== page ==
3. Vaks, A. et al. Middle-Late Quaternary paleoclimate of northern margins of the Saharan-Arabian Desert: Reconstruction from speleothems of Negev Desert, Israel. Quat. Sci. Rev. (2010).

    Article  Google Scholar 

  4. Frumkin, A., Bar-Yosef, O. & Schwarcz, H. P. Possible paleohydrologic and paleoclimatic effects on hominin migration and occupation of the Levantine Middle Paleolithic. J. Hum. Evol. 60, 437–451. (2011).

    Article  PubMed  Google Scholar 

  5. Lamb, H. F. et al. 150,000-year palaeoclimate record from northern Ethiopia supports early, multiple dispersals of modern humans from Africa. Sci Rep 8, 1077. (2018).

    ADS  CAS  Article  PubMed  PubMed Central  Google Scholar 

  6. Tierney, J. E., deMenocal, P. B. & Zander, P. D. A climatic context for the out-of-Africa migration. Geology 45(11), 1023–1026. (2017).

    ADS  Article  Google Scholar 

  7. Henselowsky, F. et al. Speleothem growth phases in the central Eastern Desert of Egypt reveal enhanced humidity throughout MIS 5. Quat. Int. (2021).

    Article  Google Scholar 

  8. Tchernov, E. The faunal sequence of the southwest Asian Middle Paleolithic in relation to hominid dispersal events. In Neandertals and Modern Humans in Western Asia. (eds. Akazawa T. Aoki, K. Bar-Yosef, O.) 77–94 (Springer, 2002).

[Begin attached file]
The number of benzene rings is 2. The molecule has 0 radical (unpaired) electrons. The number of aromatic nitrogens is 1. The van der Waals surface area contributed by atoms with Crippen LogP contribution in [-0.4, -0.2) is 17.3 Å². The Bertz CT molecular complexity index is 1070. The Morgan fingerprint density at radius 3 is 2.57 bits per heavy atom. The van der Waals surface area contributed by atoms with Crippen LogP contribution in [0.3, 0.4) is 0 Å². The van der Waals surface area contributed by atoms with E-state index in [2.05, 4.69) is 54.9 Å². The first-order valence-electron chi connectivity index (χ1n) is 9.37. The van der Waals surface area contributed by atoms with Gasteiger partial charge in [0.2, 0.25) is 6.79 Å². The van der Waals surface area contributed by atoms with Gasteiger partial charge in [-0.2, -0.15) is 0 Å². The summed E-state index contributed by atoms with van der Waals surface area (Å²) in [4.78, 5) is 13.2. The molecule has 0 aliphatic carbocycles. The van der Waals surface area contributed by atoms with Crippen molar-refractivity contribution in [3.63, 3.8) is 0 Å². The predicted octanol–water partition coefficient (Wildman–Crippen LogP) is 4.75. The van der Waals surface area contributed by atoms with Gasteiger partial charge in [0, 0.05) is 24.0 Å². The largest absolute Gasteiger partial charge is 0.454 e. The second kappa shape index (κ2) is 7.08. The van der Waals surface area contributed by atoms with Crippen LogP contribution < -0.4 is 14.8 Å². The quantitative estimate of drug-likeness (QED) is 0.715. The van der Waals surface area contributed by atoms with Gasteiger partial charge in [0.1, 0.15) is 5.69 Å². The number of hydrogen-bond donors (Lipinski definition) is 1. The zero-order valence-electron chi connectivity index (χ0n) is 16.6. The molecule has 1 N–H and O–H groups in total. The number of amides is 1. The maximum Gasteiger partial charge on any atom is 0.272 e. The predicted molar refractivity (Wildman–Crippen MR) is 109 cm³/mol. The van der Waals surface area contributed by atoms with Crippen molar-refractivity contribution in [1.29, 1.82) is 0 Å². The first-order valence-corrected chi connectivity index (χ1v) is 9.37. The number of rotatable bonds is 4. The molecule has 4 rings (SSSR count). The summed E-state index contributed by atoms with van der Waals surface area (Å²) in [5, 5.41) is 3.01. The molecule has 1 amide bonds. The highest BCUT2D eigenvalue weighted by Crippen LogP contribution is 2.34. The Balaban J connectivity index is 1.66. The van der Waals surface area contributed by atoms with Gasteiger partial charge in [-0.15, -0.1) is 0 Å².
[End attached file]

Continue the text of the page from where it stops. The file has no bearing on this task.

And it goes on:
9. Armitage, S. J. et al. The southern route “out of Africa”: evidence for an early expansion of modern humans into Arabia. Science 331(6016), 453–456. (2011).

    ADS  CAS  Article  PubMed  Google Scholar 

  10. Petraglia, M. D., Parton, A., Groucutt, H. S. & Alsharekh, A. Green Arabia: Human prehistory at the crossroads of continents. Quat. Int. 382, 1–7. (2015).

    Article  Google Scholar 

  11. Bae, C., Douka, K. & Petraglia, M. D. On the origin of modern humans: Asian perspectives. Science (2017).

    Article  PubMed  PubMed Central  Google Scholar 

  12. Beyer, R. M., Krapp, M., Eriksson, A. & Manica, A. Climatic windows for human migration out of Africa in the past 300,000 years. Nat. Commun. 12, 4889. (2021).

    ADS  CAS  Article  PubMed  PubMed Central  Google Scholar 

  13. Lazagabaster, I. A. et al. Rare crested rat subfossils unveil Afro-Eurasian ecological corridors synchronous with early human dispersals. Proc. Natl. Acad. Sci. USA. (2021).

    Article  PubMed  PubMed Central  Google Scholar 

  14. Groucutt, H. S. et al. Multiple hominin dispersals into Southwest Asia over the past 400,000 years. Nature (2021).

    Article  PubMed  PubMed Central  Google Scholar 

  15. Petraglia, M. D. et al. Middle Paleolithic occupation on a marine isotope stage 5 lakeshore in the Nefud Desert, Saudi Arabia. Quat. Sci. Rev. 30(13–14), 1555–1559. (2011).

    ADS  MathSciNet  Article  Google Scholar